Nabarun Dasgupta
Heather Craig

Few Americans have done more to prevent drug–overdose deaths than Nabarun Dasgupta. In the past few years, the scientist at the University of North Carolina’s Gillings School of Global Public Health helped launch a program through the nonprofit Remedy Alliance that cleared bottlenecks stopping the opioid-overdose-reversing drug naloxone from getting to the front lines. After creating new supply arrangements and buying the treatment in bulk, the organization distributed over 1.6 million doses across the country in the past year, helping end a life-threatening shortage of the drug.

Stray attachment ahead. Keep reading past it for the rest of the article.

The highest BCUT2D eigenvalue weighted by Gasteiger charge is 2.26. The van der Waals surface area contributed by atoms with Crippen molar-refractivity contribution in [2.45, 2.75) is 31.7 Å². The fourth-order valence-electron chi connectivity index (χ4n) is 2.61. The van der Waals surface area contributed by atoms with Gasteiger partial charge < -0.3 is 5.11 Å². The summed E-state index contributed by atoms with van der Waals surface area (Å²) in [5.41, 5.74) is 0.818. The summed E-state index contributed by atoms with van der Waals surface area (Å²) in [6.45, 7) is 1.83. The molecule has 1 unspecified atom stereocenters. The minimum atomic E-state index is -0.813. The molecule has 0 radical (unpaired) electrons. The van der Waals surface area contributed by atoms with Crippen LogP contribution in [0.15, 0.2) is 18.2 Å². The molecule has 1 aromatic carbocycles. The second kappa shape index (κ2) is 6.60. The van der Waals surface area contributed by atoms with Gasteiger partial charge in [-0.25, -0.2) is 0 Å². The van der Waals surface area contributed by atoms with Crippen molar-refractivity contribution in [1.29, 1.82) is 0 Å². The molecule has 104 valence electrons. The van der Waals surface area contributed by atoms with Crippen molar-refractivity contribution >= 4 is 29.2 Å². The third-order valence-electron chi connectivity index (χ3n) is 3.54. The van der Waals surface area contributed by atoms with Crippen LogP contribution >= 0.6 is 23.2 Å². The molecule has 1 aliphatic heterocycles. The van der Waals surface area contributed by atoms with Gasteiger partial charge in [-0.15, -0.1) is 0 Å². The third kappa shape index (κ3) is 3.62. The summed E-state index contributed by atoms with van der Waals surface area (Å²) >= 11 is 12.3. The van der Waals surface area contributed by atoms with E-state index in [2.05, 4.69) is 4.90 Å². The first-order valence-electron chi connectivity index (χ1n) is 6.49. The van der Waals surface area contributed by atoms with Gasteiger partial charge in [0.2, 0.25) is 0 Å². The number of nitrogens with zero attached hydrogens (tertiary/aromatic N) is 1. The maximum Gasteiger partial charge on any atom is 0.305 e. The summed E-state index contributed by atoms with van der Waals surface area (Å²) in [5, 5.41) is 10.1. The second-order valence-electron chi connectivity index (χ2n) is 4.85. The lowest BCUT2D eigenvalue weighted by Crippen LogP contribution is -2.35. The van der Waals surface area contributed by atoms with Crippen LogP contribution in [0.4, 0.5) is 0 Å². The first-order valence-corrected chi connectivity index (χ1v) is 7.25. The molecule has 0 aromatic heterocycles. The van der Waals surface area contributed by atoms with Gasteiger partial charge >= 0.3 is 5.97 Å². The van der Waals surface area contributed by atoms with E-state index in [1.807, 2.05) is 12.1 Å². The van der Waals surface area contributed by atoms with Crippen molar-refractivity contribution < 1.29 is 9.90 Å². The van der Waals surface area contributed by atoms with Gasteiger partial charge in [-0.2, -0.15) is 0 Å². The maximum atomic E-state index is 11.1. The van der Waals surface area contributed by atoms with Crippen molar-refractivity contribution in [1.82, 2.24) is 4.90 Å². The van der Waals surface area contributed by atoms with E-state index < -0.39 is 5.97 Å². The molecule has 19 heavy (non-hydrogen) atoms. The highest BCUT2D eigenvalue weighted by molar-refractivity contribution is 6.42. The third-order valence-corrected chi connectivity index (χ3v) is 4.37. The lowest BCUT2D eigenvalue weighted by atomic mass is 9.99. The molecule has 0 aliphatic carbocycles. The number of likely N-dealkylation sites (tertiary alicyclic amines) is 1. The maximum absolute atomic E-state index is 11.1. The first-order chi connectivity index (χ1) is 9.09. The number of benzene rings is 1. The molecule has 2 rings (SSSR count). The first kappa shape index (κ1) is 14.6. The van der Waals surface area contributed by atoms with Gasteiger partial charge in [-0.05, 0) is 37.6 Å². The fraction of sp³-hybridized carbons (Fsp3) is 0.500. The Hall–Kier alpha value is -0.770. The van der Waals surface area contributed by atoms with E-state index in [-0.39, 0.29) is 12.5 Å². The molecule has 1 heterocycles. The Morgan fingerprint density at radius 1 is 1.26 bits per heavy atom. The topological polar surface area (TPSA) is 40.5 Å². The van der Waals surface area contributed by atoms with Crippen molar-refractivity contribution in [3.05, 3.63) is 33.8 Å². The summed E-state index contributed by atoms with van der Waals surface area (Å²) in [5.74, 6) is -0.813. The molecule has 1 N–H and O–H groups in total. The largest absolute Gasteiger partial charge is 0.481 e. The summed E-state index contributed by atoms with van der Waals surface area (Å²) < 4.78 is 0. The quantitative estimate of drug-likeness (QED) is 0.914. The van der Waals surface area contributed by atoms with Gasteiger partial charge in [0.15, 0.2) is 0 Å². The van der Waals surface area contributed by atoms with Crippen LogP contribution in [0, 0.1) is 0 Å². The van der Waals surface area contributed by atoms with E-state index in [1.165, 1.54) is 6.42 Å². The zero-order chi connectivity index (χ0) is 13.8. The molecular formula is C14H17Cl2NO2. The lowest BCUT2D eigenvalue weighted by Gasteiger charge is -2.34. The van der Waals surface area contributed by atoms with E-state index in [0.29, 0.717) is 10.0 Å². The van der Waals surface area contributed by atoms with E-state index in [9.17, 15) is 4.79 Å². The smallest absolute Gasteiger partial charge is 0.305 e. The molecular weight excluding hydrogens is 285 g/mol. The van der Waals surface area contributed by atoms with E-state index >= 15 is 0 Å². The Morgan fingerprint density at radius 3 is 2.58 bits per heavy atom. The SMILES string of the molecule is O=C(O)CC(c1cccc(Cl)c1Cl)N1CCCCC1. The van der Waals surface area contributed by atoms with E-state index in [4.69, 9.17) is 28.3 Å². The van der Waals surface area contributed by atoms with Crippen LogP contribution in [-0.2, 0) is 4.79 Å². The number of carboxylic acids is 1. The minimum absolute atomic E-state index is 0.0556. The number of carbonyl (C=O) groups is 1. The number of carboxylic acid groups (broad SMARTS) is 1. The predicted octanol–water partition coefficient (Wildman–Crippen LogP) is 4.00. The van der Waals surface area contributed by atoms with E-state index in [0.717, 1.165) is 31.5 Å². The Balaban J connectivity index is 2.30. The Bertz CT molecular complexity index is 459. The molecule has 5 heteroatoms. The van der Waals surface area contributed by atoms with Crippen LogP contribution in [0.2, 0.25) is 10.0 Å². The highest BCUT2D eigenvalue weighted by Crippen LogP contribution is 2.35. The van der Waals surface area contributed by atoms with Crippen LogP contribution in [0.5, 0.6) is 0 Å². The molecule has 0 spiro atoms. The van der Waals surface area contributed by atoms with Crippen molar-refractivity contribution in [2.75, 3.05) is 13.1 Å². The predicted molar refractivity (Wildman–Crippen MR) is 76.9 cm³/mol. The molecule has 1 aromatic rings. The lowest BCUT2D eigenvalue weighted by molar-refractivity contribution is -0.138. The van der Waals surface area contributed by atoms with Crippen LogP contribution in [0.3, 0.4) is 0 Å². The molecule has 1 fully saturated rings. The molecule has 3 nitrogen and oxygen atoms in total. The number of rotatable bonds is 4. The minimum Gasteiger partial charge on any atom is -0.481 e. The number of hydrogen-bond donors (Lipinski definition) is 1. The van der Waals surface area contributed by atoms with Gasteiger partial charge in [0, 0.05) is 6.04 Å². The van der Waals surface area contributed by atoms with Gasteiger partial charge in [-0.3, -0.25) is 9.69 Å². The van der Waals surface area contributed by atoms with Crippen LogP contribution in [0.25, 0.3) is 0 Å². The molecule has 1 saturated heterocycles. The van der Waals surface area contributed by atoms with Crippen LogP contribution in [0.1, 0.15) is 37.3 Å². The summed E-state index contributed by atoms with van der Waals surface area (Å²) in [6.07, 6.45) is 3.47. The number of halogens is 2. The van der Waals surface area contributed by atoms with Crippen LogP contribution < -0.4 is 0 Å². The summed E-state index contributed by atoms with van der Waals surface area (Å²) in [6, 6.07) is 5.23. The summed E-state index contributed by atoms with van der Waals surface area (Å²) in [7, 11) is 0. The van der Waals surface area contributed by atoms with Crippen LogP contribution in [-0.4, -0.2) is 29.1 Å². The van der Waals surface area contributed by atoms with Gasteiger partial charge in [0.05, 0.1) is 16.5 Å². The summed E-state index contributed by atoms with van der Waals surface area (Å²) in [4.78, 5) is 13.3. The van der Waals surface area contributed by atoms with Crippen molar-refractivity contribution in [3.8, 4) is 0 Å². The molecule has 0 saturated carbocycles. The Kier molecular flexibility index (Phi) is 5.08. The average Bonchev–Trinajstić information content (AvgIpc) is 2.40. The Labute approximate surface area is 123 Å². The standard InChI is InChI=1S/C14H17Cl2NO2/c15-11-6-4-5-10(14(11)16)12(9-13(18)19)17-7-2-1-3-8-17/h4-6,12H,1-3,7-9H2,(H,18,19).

Dasgupta—who keeps photos of people who have died of drug overdoses on his desk, to remind him of how much work there is yet to be done—also devised a system of swabbing street drugs and testing them at UNC, collecting valuable information to help scientists and drug users alike. His aim, he says, is to use science to answer big questions about drugs. “With 100,000 people dying a year, it’s not theoretical,” he says.

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